The perspective projection of three-dimensional objects into the retina of the eye introduces artifacts such as foreshortening, which the brain
interprets as depth in the third dimension. In the same way, perspective projection from four dimensions produces similar foreshortening effects. By
applying dimensional analogy, one may infer four-dimensional "depth" from these effects.
As an illustration of this principle, the following sequence of images compares various views of the 3-dimensional cube with analogous projections of
the 4-dimensional tesseract into three-dimensional space.
Are our thoughts made of the distributed kind of electromagnetic field that permeates space and carries the broadcast signal to the TV or radio?
Professor Johnjoe McFadden from the School of Biomedical and Life Sciences at the University of Surrey in the UK believes our conscious mind could
be an electromagnetic field.
“The theory solves many previously intractable problems of consciousness and could have profound implications for our concepts of mind, free
will, spirituality, the design of artificial intelligence, and even life and death,” he said.
Most people consider "mind" to be all the conscious things that we are aware of. But much, if not most, mental activity goes on without awareness.
Actions such as walking, changing gear in your car or peddling a bicycle can become as automatic as breathing.
The biggest puzzle in neuroscience is how the brain activity that we're aware of (consciousness) differs from the brain activity driving all of
those unconscious actions.
When we see an object, signals from our retina travel along nerves as waves of electrically charged ions. When they reach the nerve terminus, the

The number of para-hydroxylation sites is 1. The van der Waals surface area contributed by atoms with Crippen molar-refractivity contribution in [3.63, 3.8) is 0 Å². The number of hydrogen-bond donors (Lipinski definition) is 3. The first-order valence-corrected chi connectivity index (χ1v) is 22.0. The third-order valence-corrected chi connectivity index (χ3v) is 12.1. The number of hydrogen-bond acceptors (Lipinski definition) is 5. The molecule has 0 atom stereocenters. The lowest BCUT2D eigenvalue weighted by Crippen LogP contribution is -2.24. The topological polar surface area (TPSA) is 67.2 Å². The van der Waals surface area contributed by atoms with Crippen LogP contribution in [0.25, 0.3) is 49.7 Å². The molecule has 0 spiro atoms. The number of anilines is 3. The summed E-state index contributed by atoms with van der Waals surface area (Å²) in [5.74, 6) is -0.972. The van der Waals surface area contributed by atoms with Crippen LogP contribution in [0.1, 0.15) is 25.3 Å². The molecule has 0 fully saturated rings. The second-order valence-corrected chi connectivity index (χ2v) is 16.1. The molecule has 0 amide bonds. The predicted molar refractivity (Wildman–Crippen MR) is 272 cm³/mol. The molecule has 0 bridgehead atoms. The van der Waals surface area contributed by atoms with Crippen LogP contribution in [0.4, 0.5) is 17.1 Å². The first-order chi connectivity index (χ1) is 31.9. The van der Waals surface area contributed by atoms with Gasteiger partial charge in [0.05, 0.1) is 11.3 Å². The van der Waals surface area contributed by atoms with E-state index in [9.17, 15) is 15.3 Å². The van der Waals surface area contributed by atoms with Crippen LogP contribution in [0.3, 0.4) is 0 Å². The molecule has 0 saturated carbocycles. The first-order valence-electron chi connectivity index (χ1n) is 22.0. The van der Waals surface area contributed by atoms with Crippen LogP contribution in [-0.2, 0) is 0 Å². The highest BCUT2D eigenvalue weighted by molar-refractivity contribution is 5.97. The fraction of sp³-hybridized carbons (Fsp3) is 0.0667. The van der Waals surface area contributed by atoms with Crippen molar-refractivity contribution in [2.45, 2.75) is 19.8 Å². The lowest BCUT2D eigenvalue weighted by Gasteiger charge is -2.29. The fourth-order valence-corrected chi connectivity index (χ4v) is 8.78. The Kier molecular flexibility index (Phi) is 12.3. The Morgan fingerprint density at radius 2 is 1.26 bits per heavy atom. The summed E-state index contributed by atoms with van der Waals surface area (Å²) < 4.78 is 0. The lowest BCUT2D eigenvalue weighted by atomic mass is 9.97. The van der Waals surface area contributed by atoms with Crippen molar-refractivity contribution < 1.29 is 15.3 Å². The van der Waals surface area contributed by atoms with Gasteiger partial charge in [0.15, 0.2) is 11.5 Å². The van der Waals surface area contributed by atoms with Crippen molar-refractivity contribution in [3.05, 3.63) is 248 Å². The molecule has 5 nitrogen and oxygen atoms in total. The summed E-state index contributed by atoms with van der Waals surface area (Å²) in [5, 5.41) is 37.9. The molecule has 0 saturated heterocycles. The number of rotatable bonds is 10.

signal jumps to the next nerve via chemical neurotransmitters. The receiving nerve decides whether or not it will fire, based on the number of firing
votes it receives from its upstream nerves.
In this way, electrical signals are processed in our brain before being transmitted to our body. But where, in all this movement of ions and
chemicals, is consciousness? Scientists can find no region or structure in the brain that specializes in conscious thinking. Consciousness remains a
“Consciousness is what makes us 'human,' Professor McFadden said. “Language, creativity, emotions, spirituality, logical deduction, mental
arithmetic, our sense of fairness, truth, ethics, are all inconceivable without consciousness.” But what’s it made of?
One of the fundamental questions of consciousness, known as the binding problem, can be explained by looking at a tree. Most people, when asked
how many leaves they see, will answer "thousands." But neurobiology tells us that the information (all the leaves) is dissected and scattered among
millions of widely separated neurones.
Scientists are trying to explain where in the brain all those leaves are stuck together to form the conscious impression of a whole tree. How does
our brain bind information to generate consciousness?
What Professor McFadden realized was that every time a nerve fires, the electrical activity sends a signal to the brain's electromagnetic (em)
field. But unlike solitary nerve signals, information that reaches the brain's em field is automatically bound together with all the other signals in
the brain. The brain's em field does the binding that is characteristic of consciousness.
What Professor McFadden and, independently, the New Zealand-based neurobiologist Sue Pockett, have proposed is that the brain's em field is
edit on 30-8-2014 by theabsolutetruth because: (no reason given)